The city lit with streetlamps and small lanterns
t was on March 19, 1931 when the whole city of Buenos Aires was lit by electrical lamps. Let us remember that the first one —installed as a trial test— dated back to 1853 and the first electric plant was built in 1887. Electricity was first installed downtown and later was brought to the neighborhoods.
The last streetlamp deserved a ceremony. It was then that the mayor José Guerrico climbed a ladder used by the men who used to light up streetlamps and blew it out. It was located on Avenida del Trabajo and Escalada and there a memorial plaque was placed. Today we can see it at the Cornelio Saavedra museum: an impressive streetlamp fed by fuel alcohol.
Tango that described in its titles and later, thoroughly, in its lyrics, all the objects and events of the city, lately paid homage to that streetlamp. It was with the title “El último farol” with words by Cátulo Castillo and music by Aníbal Troilo.
The primitive narrow streets of the city which were completely dark were rather suitable for robberies, deadly quarrels and other misdeeds. It was in 1744 that the first possibility of improving such situation took place. The then governor Domingo Ortiz de Rozas ordered that on the doors of the local stores and other kinds of shops their owners had to place lights —tallow candles— from sunset till the following dawn.
Exactly thirty years later, viceroy Vértiz made place streetlights in different places of the city which the neighbors had to pay. But it is said that only in the surroundings of the Plaza de Mayo the areas of the sidewalks were hardly seen. The tallow of the candles was replaced by stearin and fortunately the stench that they caused disappeared.
By the mid- nineteen century another fuel was used: it was an oil made from turnip seeds or horse fat but it did not completely replace the previous one for several years. They had already tried with gas but only after several decades passed it was used, however, partially. Not more than a 30 % of the streetlamps used it because kerosene was cheaper. These two fuels co-existed until fuel alcohol appeared. Then up to 1920 the three were used.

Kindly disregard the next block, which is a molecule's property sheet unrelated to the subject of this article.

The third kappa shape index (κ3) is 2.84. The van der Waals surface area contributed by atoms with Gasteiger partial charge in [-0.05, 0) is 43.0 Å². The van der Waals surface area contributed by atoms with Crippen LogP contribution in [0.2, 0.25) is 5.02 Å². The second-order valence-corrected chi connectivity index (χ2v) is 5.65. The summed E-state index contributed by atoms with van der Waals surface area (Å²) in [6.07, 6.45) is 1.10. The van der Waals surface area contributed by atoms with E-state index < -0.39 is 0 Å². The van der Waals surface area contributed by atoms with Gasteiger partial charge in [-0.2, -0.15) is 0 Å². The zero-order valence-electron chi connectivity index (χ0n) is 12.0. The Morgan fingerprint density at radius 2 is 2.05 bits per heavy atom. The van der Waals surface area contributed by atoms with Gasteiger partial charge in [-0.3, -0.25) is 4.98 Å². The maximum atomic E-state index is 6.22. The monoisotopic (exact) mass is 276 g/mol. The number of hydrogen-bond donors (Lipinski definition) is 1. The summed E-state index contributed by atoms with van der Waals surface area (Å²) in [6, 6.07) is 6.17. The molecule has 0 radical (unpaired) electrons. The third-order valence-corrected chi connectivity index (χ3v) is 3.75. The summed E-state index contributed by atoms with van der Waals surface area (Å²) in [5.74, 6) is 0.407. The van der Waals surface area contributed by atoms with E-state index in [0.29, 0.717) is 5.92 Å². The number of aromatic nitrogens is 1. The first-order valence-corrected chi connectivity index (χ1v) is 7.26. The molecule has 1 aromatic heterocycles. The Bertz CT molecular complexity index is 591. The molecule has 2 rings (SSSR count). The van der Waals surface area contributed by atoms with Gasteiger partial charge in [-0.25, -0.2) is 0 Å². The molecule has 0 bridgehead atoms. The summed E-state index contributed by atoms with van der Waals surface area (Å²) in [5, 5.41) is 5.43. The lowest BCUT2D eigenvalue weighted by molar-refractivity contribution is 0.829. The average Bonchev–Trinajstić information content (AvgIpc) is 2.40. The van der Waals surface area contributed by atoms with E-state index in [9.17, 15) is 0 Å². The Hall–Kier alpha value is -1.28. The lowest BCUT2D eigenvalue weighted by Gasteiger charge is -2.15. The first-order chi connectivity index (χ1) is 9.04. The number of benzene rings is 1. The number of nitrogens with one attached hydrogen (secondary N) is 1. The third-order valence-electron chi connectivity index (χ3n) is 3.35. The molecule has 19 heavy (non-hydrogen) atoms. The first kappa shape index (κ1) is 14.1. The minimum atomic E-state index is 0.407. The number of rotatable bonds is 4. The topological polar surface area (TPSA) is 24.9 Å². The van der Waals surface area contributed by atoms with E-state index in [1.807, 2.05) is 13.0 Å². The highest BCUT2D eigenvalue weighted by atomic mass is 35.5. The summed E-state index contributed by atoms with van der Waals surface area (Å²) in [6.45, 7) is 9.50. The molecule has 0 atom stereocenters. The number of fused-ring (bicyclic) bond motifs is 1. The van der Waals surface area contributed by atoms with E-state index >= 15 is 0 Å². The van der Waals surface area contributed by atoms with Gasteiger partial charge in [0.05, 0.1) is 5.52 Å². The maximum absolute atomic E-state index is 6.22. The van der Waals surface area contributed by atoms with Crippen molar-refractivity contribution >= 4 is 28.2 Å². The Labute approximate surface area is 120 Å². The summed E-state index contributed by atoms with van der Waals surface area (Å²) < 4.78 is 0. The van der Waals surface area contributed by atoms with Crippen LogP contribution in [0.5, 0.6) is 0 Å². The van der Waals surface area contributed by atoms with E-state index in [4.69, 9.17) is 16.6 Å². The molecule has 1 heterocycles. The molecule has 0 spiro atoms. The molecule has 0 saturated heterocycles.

The data collected show that there were 5029 streetlamps in use until electricity covered all the streets with its three lamps, one on each corner and the third in the middle. But in tango they already were before “Mi noche triste”. We chose only three titles as examples:
“Adelante con los faroles” by the guitarist Pedro Iparraguirre, born in 1879.
“El farolero” by Arnaldo Barsanti, playwright, bandleader and composer. Also a diplomat in Germany at the time of World War II, a great promoter of tango and leader in some recordings of the “Quinteto Polito”.
“A la luz de los faroles” by Rosendo Mendizábal.
When lyrics came and so many poets sprang up the little streetlamps witnessed love encounters, knife fights for a woman and they were also protagonists of the spleen of each author.
José González Castillo wrote “El pregón”, “Silbando” and “Sobre el pucho”. In all these lyrics the streetlamp has a place.
Pascual Contursi in “Bandoneón arrabalero” describes in first person how he found an abandoned “fueye” thanks to the light of a streetlamp that lit it.
Also Homero Expósito used the artifact in “Yuyo verde” and rose it to title in “Farol”, consecrating it as one of the street icons that tango recognizes.
José de Grandis wrote “Farolito de mi barrio” and José Eneas Riu created “Farolito viejo”.
Finally a short ride along the Celedonio Flores’s poems tells us that he liked streetlamps. In “Muchacho” he wonders if the protagonist had pleasure in the moonlight or by the light of a streetlamp. In “Sentencia”, in his long confessional statement before the judge, the though guy, weeping, says that his mother was like a streetlight in his life.
In tango lyrics there are many more lamps, lanterns or lights but not all of them are on the street. Among the latter ones, the most famous is, undoubtedly, “Farolito de papel”, with lyrics by Francisco García Jiménez.